His father, Solomon Eytinge, was a Dutch merchant who settled in New York and married an American woman, Mary Ann Miller. Sol Eytinge was born in New York on the 23 October 1833.
By the age of twenty three he was an established staff artist at Frank Leslie's Illustrated Newspaper where he mentored a sixteen-year-old Thomas Nast. Shortly afterwards, he worked for the New York Illustrated News later contributing to the journals Every Saturday and Harper's Weekly. His colleagues at this time included Frank Bellew and the brothers Alfred and William Waud.
Eytinge and his group of friends frequented Charles Pfaff's beer cellar on Broadway and they were part of the Bohemian social scene that existed in New York at this time. Before Pfaff's had opened in 1855, Eytinge was involved with a circle of writers and artists who referred to themselves as the Ornithorhynchus Club. One friend, the writer William Winter, described Eytinge as a "man of original and deeply interesting character, an artist of exceptional facility, possessed of a fine imagination and great warmth of feeling.... In his prime as a draughtsman he was distinguished for the felicity of his invention, the richness of his humor, and the tenderness of his pathos. He had a keen wit and was the soul of kindness and mirth”.
In 1867 Sol Eytinge was asked by publishers Field, Osgood & Co. of Boston to prepare a series of drawings to illustrate the work of Charles Dickens, who was due to tour America. These were published in a series of books referred to as the Diamond Edition. Dickens liked and approved the drawings and the two men got on well enough for Eytinge to be able to sketch a portrait of the author. One of Eytinge's illustrations for A Christmas Carol was of Bob Cratchit with Tiny Tim on his shoulder; this iconic portrayal was the first time a drawing showing this scene had been published. Eytinge visited Dickens in England who then invited him to see the darker side of London life. The illustrations for the Dickens books were later published in the Every Saturday journal.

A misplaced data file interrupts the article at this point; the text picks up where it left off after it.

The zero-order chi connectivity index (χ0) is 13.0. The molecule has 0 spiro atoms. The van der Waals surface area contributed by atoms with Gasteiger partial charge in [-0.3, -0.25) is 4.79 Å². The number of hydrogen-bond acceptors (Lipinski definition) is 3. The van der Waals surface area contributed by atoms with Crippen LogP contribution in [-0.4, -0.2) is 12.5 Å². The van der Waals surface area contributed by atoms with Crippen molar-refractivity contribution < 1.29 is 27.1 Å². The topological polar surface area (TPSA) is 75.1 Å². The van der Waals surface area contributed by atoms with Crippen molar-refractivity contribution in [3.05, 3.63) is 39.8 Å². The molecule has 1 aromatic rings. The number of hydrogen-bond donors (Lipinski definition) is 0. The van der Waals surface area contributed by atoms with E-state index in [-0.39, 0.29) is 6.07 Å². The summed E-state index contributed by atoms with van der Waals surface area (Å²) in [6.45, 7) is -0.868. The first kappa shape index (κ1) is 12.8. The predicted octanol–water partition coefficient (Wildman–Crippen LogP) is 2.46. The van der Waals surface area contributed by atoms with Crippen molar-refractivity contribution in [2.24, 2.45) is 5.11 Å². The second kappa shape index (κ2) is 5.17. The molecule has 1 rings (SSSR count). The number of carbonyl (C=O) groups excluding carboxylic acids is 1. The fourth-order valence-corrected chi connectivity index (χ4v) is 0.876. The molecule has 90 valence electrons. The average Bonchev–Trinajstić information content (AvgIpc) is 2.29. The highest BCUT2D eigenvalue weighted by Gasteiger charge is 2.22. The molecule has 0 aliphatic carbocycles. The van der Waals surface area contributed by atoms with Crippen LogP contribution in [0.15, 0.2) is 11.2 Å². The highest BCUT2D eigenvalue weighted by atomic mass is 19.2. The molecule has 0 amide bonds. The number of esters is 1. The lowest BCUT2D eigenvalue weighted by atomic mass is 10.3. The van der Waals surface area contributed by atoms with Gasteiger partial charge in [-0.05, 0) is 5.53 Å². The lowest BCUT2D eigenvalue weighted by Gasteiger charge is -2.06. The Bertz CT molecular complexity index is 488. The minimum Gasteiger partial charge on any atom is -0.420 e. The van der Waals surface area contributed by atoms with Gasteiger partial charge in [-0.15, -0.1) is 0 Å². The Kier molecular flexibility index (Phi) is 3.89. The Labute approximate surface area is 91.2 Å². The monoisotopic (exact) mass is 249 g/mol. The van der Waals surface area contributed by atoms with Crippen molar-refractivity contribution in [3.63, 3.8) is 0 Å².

Eytinge was a prolific illustrator and his work was included in books for authors such as Louisa May Alcott, Robert Browning, Oliver Wendell Holmes, James Russell Lowell, Washington Irving, Edgar Allan Poe, Annie Edwards and John Greenleaf Whittier plus many others.
In 1858 he married divorcee, Margaret (Winship) Wyckoff, who had two children from her previous marriage, one of whom took the name of her new step father and became actress Pearl Eytinge. Eytinge's wife was a published author and wrote under the names of Margaret Winship Eytinge, Madge Elliot, Bell Thorne and Allie Vernon.
Several of Eytinge's relatives were connected with the theatre: Samuel D. Eytinge and Rose Eytinge were cousins and his brother Charles D. Eytinge was a renowned “reader”. Another brother, Harry, was a producer and actor. His nephew, Dennis Miller Bunker, was an impressionist painter.
Eytinge died in Bayonne, New Jersey on 26 March 1905 and is buried in Bayview-New York Bay Cemetery.